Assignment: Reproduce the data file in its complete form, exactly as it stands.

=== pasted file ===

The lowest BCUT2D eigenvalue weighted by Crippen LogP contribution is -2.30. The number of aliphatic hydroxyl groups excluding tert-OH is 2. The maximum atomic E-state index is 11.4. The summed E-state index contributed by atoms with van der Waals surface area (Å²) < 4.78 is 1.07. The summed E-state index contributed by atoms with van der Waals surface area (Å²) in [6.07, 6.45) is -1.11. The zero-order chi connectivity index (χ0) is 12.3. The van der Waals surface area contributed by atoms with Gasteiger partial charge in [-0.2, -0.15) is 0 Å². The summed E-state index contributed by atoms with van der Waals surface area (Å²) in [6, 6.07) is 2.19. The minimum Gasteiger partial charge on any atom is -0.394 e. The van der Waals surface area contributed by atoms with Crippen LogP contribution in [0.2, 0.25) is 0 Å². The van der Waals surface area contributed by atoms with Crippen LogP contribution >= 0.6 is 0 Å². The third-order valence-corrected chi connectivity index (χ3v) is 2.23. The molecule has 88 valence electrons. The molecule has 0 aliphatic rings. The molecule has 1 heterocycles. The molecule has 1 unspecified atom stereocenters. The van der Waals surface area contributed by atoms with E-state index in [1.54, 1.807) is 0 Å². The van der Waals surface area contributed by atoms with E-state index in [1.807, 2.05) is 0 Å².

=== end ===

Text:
The lowest BCUT2D eigenvalue weighted by Crippen LogP contribution is -2.30. The number of aliphatic hydroxyl groups excluding tert-OH is 2. The maximum atomic E-state index is 11.4. The summed E-state index contributed by atoms with van der Waals surface area (Å²) < 4.78 is 1.07. The summed E-state index contributed by atoms with van der Waals surface area (Å²) in [6.07, 6.45) is -1.11. The zero-order chi connectivity index (χ0) is 12.3. The van der Waals surface area contributed by atoms with Gasteiger partial charge in [-0.2, -0.15) is 0 Å². The summed E-state index contributed by atoms with van der Waals surface area (Å²) in [6, 6.07) is 2.19. The minimum Gasteiger partial charge on any atom is -0.394 e. The van der Waals surface area contributed by atoms with Crippen LogP contribution in [0.2, 0.25) is 0 Å². The van der Waals surface area contributed by atoms with Crippen LogP contribution >= 0.6 is 0 Å². The third-order valence-corrected chi connectivity index (χ3v) is 2.23. The molecule has 88 valence electrons. The molecule has 0 aliphatic rings. The molecule has 1 heterocycles. The molecule has 1 unspecified atom stereocenters. The van der Waals surface area contributed by atoms with E-state index in [1.54, 1.807) is 0 Å². The van der Waals surface area contributed by atoms with E-state index in [1.807, 2.05) is 0 Å².